While both of the province's general farm organizations are happy the Dennis King government is proceeding with a land bank, they have differing opinions about how much money is being put forward,
Shortly after the current administration took office in June, Kevin J. Arsenault was contracted to compile on the report on the feasibility of developing a land banking system that would allow young farmers more opportunity to purchase land to enter the industry. Arsenault, who is a long time National Farmers Union member and third place finisher in the Progressive Conservative leadership race earlier this year, has submitted his report to Transportation, Infrastructure and Energy Minister Steven Myers but it has yet to be made public.
However, the capital budget tabled during the fall legislature session does contain $365,000 for land purchases. The money is allocated under Myer's department because it is responsible for buying and selling all government property including land.
While he concedes the budget won't purchase much land, Robert Godfrey commends the King administration for its slow and responsible approach. The executive director of the PEI Federation of Agriculture noted it is important to do the research on the issue and learn from the successes and setbacks in other provinces
"It is just a start and we look forward to watching it grow in the future," he said.
Both the Federation and the National Farmers Union are on record as supporting the idea of a land bank. However, the small allocation leads Edith Ling to question whether the government is serious about addressing the issue.
Given that farmland prices currently average around $5,000 an acre, the women's district director of the NFU said the budget would allow for the purchase of approximately 70 acres. Ling added "that is really not going to make much of an impact."
Both organizations maintain the establishment of the land bank has to be taken in context with the other major issue being tackled when it comes to farmland -- the revamp of the Lands Protection Act and Business Corporation Act in the wake of the acquisition of 2,200 acres of farmland in the Summerside-Bedeque area by Rebecca Irving.
The previous Liberal government turned down the sale of the land to three companies with ties to the Irving family on the day the writ was issued for the April 23 election, based on the recommendation of the Island Regulatory and Appeals Commission. This time around, Rebecca Irving purchased the company that owned the land rather than the property so IRAC was not involved. The company maintains the purchase is in compliance with changes to the Business Corporation Act passed last year by the Wade MacLauchlan government.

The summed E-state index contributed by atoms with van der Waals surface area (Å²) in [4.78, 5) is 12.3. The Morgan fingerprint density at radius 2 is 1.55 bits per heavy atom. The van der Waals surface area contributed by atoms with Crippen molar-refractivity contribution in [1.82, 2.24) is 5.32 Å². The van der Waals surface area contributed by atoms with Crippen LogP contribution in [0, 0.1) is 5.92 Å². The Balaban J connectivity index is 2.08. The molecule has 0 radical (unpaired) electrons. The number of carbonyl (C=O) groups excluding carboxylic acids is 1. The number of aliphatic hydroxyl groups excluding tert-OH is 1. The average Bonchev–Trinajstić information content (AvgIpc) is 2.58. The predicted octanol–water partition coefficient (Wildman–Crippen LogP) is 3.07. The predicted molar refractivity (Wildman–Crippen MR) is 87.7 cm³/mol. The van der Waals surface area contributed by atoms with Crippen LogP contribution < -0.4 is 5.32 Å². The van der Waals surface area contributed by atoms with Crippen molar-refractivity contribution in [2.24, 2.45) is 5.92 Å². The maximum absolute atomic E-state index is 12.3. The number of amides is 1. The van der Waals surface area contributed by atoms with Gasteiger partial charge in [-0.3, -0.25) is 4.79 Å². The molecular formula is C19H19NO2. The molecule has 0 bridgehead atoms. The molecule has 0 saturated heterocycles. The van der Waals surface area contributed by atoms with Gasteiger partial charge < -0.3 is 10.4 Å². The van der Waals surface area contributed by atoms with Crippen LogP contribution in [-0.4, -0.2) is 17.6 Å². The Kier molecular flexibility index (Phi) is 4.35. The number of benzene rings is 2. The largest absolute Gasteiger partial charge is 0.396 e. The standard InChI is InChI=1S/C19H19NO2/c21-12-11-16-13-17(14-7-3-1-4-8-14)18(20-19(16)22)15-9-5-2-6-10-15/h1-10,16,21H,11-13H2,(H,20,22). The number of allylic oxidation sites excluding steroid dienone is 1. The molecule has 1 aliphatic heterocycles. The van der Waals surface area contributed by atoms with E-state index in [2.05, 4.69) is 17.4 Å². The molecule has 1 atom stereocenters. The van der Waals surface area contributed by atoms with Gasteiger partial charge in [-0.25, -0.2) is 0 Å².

In early November, Agriculture and Land Minister Bloyce Thompson announced plans to hold public consultations next spring on changes to both acts. The amended acts are expected to be introduced during the current session of the legislature.
Godfrey said his organization recently held a meeting with Thompson and both the review of the two acts and the establishment of the land bank were hot topics of discussion. The federation executive director feels it is imperative the farming community be involved in the upcoming consultations.
"Farmers are major stakeholders of the land and we need to be there." he said.
Ling agrees but said she is frustrated with the lack of detail so far about what the government has in mind. She added "the NFU is calling for meaningful consultations and we plan to be involved but so far the silence from this government on the Lands Protection Act is deafening."
If the province is serious about making sure corporations honour not only the letter of the law but the spirit of the Lands Protection Act, Ling suggests any land declared over the 3000 acre corporate limit should be put into the land bank. Since she lives in the premier's Brackley-Hunter River constituency, she had an opportunity to voice the idea directly to the premier when he came to her door during the campaign.